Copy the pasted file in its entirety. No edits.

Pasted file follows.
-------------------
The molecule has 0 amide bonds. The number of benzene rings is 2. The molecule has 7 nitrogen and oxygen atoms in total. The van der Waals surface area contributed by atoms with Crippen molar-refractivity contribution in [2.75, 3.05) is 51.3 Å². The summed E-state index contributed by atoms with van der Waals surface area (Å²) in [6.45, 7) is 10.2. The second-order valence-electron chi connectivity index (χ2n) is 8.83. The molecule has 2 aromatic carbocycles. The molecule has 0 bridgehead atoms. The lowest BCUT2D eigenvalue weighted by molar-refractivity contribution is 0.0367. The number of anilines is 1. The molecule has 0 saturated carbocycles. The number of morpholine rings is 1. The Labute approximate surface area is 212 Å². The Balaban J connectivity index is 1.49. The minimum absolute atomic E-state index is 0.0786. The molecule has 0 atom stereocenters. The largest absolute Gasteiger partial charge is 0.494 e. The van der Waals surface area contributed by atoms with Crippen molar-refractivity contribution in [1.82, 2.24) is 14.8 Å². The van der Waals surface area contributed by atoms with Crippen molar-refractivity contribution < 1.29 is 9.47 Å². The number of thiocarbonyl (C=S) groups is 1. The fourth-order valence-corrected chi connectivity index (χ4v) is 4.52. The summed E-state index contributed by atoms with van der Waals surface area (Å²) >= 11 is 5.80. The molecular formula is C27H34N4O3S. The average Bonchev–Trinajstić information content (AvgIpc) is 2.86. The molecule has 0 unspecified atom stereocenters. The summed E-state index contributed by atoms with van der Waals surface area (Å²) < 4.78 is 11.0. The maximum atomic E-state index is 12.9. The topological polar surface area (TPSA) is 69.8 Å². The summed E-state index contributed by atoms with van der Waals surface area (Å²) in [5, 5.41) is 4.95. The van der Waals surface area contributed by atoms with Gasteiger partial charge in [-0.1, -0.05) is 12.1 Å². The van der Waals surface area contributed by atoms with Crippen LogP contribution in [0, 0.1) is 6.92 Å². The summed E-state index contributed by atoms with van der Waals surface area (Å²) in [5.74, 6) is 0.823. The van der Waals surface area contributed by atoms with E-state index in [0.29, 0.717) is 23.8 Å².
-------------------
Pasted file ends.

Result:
The molecule has 0 amide bonds. The number of benzene rings is 2. The molecule has 7 nitrogen and oxygen atoms in total. The van der Waals surface area contributed by atoms with Crippen molar-refractivity contribution in [2.75, 3.05) is 51.3 Å². The summed E-state index contributed by atoms with van der Waals surface area (Å²) in [6.45, 7) is 10.2. The second-order valence-electron chi connectivity index (χ2n) is 8.83. The molecule has 2 aromatic carbocycles. The molecule has 0 bridgehead atoms. The lowest BCUT2D eigenvalue weighted by molar-refractivity contribution is 0.0367. The number of anilines is 1. The molecule has 0 saturated carbocycles. The number of morpholine rings is 1. The Labute approximate surface area is 212 Å². The Balaban J connectivity index is 1.49. The minimum absolute atomic E-state index is 0.0786. The molecule has 0 atom stereocenters. The largest absolute Gasteiger partial charge is 0.494 e. The van der Waals surface area contributed by atoms with Crippen molar-refractivity contribution in [1.82, 2.24) is 14.8 Å². The van der Waals surface area contributed by atoms with Crippen molar-refractivity contribution < 1.29 is 9.47 Å². The number of thiocarbonyl (C=S) groups is 1. The fourth-order valence-corrected chi connectivity index (χ4v) is 4.52. The summed E-state index contributed by atoms with van der Waals surface area (Å²) >= 11 is 5.80. The molecular formula is C27H34N4O3S. The average Bonchev–Trinajstić information content (AvgIpc) is 2.86. The molecule has 0 unspecified atom stereocenters. The summed E-state index contributed by atoms with van der Waals surface area (Å²) < 4.78 is 11.0. The maximum atomic E-state index is 12.9. The topological polar surface area (TPSA) is 69.8 Å². The summed E-state index contributed by atoms with van der Waals surface area (Å²) in [5, 5.41) is 4.95. The van der Waals surface area contributed by atoms with Gasteiger partial charge in [-0.1, -0.05) is 12.1 Å². The van der Waals surface area contributed by atoms with Crippen LogP contribution in [0, 0.1) is 6.92 Å². The summed E-state index contributed by atoms with van der Waals surface area (Å²) in [5.74, 6) is 0.823. The van der Waals surface area contributed by atoms with E-state index in [0.29, 0.717) is 23.8 Å².